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Film / Topkapi

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A 1964 comedic heist film directed by Jules Dassin, starring Peter Ustinov, Melina Mercouri, Maximilian Schell, Robert Morley and Jess Hahn.

Based on Eric Ambler's novel The Light of Day, it tells of Arthur Simpson (Ustinov), a jack-of-all-trades and small time con artist who gets roped into helping a group of international art thieves headed by Elizabeth Lipp (Mercouri) to steal an emerald-studded dagger from İstanbul's Topkapi Palace, while he's simultaneously forced to spy on them for the Turkish Secret Police.

The jeweled "Topkapi dagger" that the gang wants to steal is real.

This film provides examples of:

  • The Caper: A plot to steal a priceless dagger encrusted with diamonds and four enormous emeralds.
  • Con Men Hate Guns: He's a thief, not a con man, but it's basically the same thing. When plot developments result in a change of plan, where the gang will slow down the roving spotlight instead of Walter shooting it out, Walter is pleased.
    Walter: I never liked that gun. It upset the artist in me.
  • Diabolus ex Machina: "A little bird told me." The intricately planned heist goes wrong because a bird, which flew in through the window just before the thieves closed it, alights on the floor of the museum, triggering the alarm.
  • Face Framed in Shadow: Only Elizabeth's eyes are visible as she turns in poorly-lit Topkapi Palace to the viewer and says "I'm a thief." Then the lights flip on to illuminate her whole face as she says "Honest."
  • Glasses Pull: Major Tufan, who has worn his Sinister Shades throughout the film, takes them off to deliver his "A little bird told me" line, telling the gang that the jig is up.
  • Here We Go Again!: The movie actually ends with these words, as the protagonists plan another caper while still in prison.
  • Hidden in Plain Sight: The dagger is smuggled away by being put on a wax dummy of Mahmud I just like the one in the museum, with the dagger pinned to the wax dummy's tunic just like in the one in the museum, as if it were costume jewelry.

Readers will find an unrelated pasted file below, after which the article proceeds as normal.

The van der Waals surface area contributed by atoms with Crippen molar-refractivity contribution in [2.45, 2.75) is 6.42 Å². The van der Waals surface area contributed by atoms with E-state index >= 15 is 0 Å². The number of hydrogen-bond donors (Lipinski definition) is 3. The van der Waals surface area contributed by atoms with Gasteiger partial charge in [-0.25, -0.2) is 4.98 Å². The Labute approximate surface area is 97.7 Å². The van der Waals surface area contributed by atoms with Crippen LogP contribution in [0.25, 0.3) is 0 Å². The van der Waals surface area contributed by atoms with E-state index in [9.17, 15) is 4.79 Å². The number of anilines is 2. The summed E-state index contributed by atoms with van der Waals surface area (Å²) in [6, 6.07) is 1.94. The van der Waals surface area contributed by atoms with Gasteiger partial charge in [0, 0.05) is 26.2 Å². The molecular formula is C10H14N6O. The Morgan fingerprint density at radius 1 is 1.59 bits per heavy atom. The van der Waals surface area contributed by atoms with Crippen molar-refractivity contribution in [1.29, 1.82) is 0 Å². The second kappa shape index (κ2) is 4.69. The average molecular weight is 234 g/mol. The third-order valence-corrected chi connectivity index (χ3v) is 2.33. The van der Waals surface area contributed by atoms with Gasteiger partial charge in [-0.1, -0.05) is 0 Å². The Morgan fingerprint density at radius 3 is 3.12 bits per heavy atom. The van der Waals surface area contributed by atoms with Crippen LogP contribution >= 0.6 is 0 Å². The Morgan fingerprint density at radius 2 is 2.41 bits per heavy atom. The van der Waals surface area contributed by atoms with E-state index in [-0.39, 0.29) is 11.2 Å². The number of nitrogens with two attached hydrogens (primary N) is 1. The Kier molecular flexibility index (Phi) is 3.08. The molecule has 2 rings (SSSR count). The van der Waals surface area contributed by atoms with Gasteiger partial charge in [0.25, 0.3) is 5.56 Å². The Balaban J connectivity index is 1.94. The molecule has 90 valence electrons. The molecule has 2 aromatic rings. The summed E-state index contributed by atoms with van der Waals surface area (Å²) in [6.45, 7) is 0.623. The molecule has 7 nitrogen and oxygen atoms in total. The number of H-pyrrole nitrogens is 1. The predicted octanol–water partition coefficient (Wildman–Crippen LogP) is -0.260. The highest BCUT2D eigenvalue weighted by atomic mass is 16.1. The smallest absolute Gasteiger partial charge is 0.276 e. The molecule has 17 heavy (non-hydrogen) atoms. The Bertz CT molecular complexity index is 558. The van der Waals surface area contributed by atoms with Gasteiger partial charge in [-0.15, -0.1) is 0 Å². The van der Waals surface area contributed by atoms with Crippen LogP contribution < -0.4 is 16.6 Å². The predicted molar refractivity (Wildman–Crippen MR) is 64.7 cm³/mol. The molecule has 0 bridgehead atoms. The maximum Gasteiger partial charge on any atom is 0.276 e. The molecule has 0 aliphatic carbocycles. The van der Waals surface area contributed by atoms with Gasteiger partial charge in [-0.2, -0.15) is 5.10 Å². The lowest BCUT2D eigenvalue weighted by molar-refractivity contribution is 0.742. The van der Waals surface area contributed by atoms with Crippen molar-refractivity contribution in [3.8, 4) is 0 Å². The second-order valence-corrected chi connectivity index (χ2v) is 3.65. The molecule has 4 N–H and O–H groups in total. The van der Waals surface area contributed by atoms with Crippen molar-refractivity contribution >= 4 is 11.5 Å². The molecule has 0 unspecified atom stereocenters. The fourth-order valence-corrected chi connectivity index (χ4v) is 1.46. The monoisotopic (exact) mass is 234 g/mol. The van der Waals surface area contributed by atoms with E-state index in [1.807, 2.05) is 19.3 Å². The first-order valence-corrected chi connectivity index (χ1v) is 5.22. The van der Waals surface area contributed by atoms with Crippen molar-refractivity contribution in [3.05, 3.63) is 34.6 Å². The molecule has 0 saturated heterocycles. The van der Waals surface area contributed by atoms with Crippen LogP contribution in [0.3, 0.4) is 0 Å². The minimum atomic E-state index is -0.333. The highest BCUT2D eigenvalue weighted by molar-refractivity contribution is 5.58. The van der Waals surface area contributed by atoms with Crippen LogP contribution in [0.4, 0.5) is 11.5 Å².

• Honest John's Dealership: Simpson sells fraudulent antiques to tourists and offers to show them the local nightlife (in the novel, it's explained he has an arrangement with local prostitutes wherein they rob customers he sends their way and share the proceeds with them).
  • It's Not Porn, It's Art: Simpson lost his British citizenship because he was caught smuggling pornography. When questioned about it by the Turkish secret police, he handwaves that by citing the recently unbanned Joyce (presumably Ulysses) and Lady Chatterley's Lover.
  • Lighter and Softer: Compared to the original novel, in which Simpson is more of a Dirty Coward and has engaged in more villainous actions.
  • Lovable Coward: Arthur is one, and actually convinces the Turkish secret police to trust him by monologue on how from looking at him, they should know he would never be involved in terrorism.
  • "Mission: Impossible" Cable Drop: The original. The Trope Namer is actually a homage to the one in this movie.
  • Money Fetish: Ms. Lipp has one, or more precisely a jewelry fetish.
    Elizabeth: The emerald excites me, physically, like a man.
  • No Fourth Wall: Elizabeth tells her own story, addressing the camera directly.
  • Obfuscating Stupidity: While Simpson isn't that bright, he's smarter than both the criminals and the Turkish police think he is.
  • Plucky Comic Relief: Simpson plays this role in the band of criminals, although oddly, he's the protagonist.
  • Separated by a Common Language: Actually, they aren't separated by a common language, but this is still played for a gag when the two Brits, Simpson and Page, meet in Istanbul.
    Page: I suppose you want remuneration, like everyone else.
    Simpson: Well there was the gasoline, sir.
    Page: The gasoline? [realizes] Oh, you mean petrol.
    Simpson: I thought you might be an American gentleman, sir.
    Page: [horrified] No.
  • Sinister Shades: Major Tufan, the head Turkish wears completely opaque lenses to creepy effect.
  • Through the Ceiling, Stealthily: The Caper, when our heroes dangle themselves into the room to steal the dagger without touching the floor and triggering the alarm. Also how it's undone as a bird flies in the window during the "Mission: Impossible" Cable Drop and sets off an alarm before the villains have made their getaway.
  • Video Credits: The film ends with the names of the primary actors popping up onscreen, as the gang of thieves walks into the Kremlin, plotting their next heist.